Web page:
New York state tax loophole put millions in builders' pockets
- A New York state law intended to entice property owners into making renovations and modernizing their buildings has led to a tax break boon in the millions for some who have allegedly found loopholes in the regulation, according to Syracuse.com.
- The 485-a exemption gives tax breaks for up to 12 years to developers that restore and repurpose older or underused buildings in order to pump up the local economy and encourage urban, mixed-use development. The law, which must be authorized by municipalities before local projects are eligible, is ambiguous and is left open to interpretation by local assessors, which has left the door open to abuse, argue some Syracuse, New York, officials. In one of the most extreme cases, the owner of a Syracuse apartment complex installed three vending machines in order to qualify for the break and shaved $527,000 off its annual property tax bill. Another property owner was able to create a 12-year tax savings of $1.3 million by renting two basement rooms to a massage therapist.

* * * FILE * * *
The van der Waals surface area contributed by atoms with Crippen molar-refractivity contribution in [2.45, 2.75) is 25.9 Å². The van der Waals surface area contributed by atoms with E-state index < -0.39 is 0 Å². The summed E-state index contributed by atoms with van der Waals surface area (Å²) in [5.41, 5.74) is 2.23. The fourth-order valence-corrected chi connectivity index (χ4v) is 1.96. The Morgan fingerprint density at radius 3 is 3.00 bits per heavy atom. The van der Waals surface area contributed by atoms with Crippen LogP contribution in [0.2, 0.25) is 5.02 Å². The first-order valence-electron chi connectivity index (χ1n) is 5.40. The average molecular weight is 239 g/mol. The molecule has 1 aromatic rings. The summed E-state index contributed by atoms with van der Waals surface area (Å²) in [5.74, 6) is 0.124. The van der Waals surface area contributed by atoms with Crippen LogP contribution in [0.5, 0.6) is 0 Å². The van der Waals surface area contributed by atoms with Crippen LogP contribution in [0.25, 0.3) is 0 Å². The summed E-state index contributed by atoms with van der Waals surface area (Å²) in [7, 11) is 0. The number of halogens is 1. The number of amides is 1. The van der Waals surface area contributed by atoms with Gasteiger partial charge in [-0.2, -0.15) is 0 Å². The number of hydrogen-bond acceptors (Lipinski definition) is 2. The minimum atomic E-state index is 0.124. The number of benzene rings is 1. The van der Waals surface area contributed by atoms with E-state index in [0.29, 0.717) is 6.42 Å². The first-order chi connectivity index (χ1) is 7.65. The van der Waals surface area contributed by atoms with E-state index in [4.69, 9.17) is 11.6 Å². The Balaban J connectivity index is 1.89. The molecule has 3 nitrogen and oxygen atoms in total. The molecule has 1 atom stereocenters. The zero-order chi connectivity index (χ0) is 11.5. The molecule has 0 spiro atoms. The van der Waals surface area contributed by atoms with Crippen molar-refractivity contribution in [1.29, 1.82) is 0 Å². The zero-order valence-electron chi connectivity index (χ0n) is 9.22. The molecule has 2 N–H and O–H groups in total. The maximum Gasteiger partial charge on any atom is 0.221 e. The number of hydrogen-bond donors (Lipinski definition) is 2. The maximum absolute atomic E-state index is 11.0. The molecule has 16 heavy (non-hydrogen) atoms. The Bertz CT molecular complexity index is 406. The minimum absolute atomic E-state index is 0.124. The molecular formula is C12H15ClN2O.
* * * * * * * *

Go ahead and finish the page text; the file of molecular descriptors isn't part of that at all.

- Syracuse taxpayers spend about $5 million annually to subsidize 485-a properties. City officials said the economic benefits generated by developers who follow the intent of the regulation eclipse the tax revenue lost to those who stretch its meaning. However, according to Syracuse.com, investigation into 485-a abuse has led Syracuse assessors to begin reevaluating whether some developers who received a property tax exemption are truly eligible.
Many cities and states are eager to hand over property tax breaks and other incentives to developers and corporations that promise to bring jobs and other economic benefits to local communities. The prospect of strengthening local and regional manufacturing economies is especially attractive to officials who have seen that sector lose steam and who are always eager to create up to thousands of temporary construction jobs.
Earlier this month, Green Bay, Wisconsin-based Green Bay Packaging announced that it would invest $500,000 to expand its local operations through construction of a $475 million recycled paper mill and a $25 million expansion of its shipping container division.
Construction is expected to support 3,000 jobs, inject $257 million into the regional economy and generate approximately $10 million in extra revenue for the state, so the Wisconsin Economic Development Corp. is expected to provide about $60 million in tax breaks to help Green Bay Packaging's initiative along.
However, like other projects in Wisconsin and around the country, the company must first create the promised jobs and make the necessary financial investments in order to receive state incentives.
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